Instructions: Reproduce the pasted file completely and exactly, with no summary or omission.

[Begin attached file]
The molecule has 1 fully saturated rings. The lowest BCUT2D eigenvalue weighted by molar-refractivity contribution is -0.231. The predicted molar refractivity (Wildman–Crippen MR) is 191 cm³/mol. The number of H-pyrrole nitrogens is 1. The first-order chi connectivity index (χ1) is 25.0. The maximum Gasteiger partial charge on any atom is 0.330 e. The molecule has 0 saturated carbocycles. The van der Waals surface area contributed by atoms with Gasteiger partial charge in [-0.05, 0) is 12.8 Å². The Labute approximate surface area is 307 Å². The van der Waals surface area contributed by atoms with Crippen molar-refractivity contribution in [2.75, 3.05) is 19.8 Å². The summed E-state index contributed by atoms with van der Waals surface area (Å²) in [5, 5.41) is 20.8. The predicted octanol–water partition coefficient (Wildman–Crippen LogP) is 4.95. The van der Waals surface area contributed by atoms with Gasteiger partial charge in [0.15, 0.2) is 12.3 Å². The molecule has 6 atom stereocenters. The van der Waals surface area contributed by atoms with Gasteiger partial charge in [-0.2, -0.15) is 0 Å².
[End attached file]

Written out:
The molecule has 1 fully saturated rings. The lowest BCUT2D eigenvalue weighted by molar-refractivity contribution is -0.231. The predicted molar refractivity (Wildman–Crippen MR) is 191 cm³/mol. The number of H-pyrrole nitrogens is 1. The first-order chi connectivity index (χ1) is 25.0. The maximum Gasteiger partial charge on any atom is 0.330 e. The molecule has 0 saturated carbocycles. The van der Waals surface area contributed by atoms with Gasteiger partial charge in [-0.05, 0) is 12.8 Å². The Labute approximate surface area is 307 Å². The van der Waals surface area contributed by atoms with Crippen molar-refractivity contribution in [2.75, 3.05) is 19.8 Å². The summed E-state index contributed by atoms with van der Waals surface area (Å²) in [5, 5.41) is 20.8. The predicted octanol–water partition coefficient (Wildman–Crippen LogP) is 4.95. The van der Waals surface area contributed by atoms with Gasteiger partial charge in [0.15, 0.2) is 12.3 Å². The molecule has 6 atom stereocenters. The van der Waals surface area contributed by atoms with Gasteiger partial charge in [-0.2, -0.15) is 0 Å².